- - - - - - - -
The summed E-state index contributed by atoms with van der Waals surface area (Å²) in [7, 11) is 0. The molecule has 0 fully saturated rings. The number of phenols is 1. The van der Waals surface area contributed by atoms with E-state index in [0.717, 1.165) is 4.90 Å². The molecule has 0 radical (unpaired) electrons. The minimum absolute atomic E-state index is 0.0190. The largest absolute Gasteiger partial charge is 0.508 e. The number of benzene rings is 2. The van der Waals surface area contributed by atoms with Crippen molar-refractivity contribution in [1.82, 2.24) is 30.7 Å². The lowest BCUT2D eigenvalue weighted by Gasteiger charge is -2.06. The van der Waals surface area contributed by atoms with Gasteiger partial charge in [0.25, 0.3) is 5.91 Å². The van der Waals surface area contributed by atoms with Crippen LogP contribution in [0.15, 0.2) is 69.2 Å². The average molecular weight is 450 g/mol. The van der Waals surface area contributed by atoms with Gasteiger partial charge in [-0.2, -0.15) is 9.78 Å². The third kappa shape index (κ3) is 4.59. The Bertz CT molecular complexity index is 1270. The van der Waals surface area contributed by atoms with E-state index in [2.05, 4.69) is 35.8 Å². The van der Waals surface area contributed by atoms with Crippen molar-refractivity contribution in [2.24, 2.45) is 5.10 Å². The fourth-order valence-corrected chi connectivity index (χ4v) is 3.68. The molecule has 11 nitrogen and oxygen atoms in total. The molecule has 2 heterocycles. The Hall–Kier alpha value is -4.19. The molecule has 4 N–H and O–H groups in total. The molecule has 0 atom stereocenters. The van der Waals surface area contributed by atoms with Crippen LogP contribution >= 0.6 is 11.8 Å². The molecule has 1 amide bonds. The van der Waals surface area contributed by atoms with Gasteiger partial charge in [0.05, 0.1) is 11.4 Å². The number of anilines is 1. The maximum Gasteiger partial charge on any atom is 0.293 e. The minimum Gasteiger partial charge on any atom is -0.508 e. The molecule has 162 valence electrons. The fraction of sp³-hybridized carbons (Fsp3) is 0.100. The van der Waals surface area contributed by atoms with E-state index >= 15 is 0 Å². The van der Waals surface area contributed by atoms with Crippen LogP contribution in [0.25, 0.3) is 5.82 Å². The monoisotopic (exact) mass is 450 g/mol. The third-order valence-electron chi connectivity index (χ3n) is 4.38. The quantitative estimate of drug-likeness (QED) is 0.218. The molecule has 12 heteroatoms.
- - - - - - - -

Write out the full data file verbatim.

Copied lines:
The summed E-state index contributed by atoms with van der Waals surface area (Å²) in [7, 11) is 0. The molecule has 0 fully saturated rings. The number of phenols is 1. The van der Waals surface area contributed by atoms with E-state index in [0.717, 1.165) is 4.90 Å². The molecule has 0 radical (unpaired) electrons. The minimum absolute atomic E-state index is 0.0190. The largest absolute Gasteiger partial charge is 0.508 e. The number of benzene rings is 2. The van der Waals surface area contributed by atoms with Crippen molar-refractivity contribution in [1.82, 2.24) is 30.7 Å². The lowest BCUT2D eigenvalue weighted by Gasteiger charge is -2.06. The van der Waals surface area contributed by atoms with Gasteiger partial charge in [0.25, 0.3) is 5.91 Å². The van der Waals surface area contributed by atoms with Crippen LogP contribution in [0.15, 0.2) is 69.2 Å². The average molecular weight is 450 g/mol. The van der Waals surface area contributed by atoms with Gasteiger partial charge in [-0.2, -0.15) is 9.78 Å². The third kappa shape index (κ3) is 4.59. The Bertz CT molecular complexity index is 1270. The van der Waals surface area contributed by atoms with E-state index in [2.05, 4.69) is 35.8 Å². The van der Waals surface area contributed by atoms with Crippen molar-refractivity contribution in [2.24, 2.45) is 5.10 Å². The fourth-order valence-corrected chi connectivity index (χ4v) is 3.68. The molecule has 11 nitrogen and oxygen atoms in total. The molecule has 2 heterocycles. The Hall–Kier alpha value is -4.19. The molecule has 4 N–H and O–H groups in total. The molecule has 0 atom stereocenters. The van der Waals surface area contributed by atoms with Crippen LogP contribution >= 0.6 is 11.8 Å². The molecule has 1 amide bonds. The van der Waals surface area contributed by atoms with Gasteiger partial charge in [0.05, 0.1) is 11.4 Å². The number of anilines is 1. The maximum Gasteiger partial charge on any atom is 0.293 e. The minimum Gasteiger partial charge on any atom is -0.508 e. The molecule has 162 valence electrons. The fraction of sp³-hybridized carbons (Fsp3) is 0.100. The van der Waals surface area contributed by atoms with E-state index >= 15 is 0 Å². The van der Waals surface area contributed by atoms with Crippen LogP contribution in [0.25, 0.3) is 5.82 Å². The monoisotopic (exact) mass is 450 g/mol. The third-order valence-electron chi connectivity index (χ3n) is 4.38. The quantitative estimate of drug-likeness (QED) is 0.218. The molecule has 12 heteroatoms.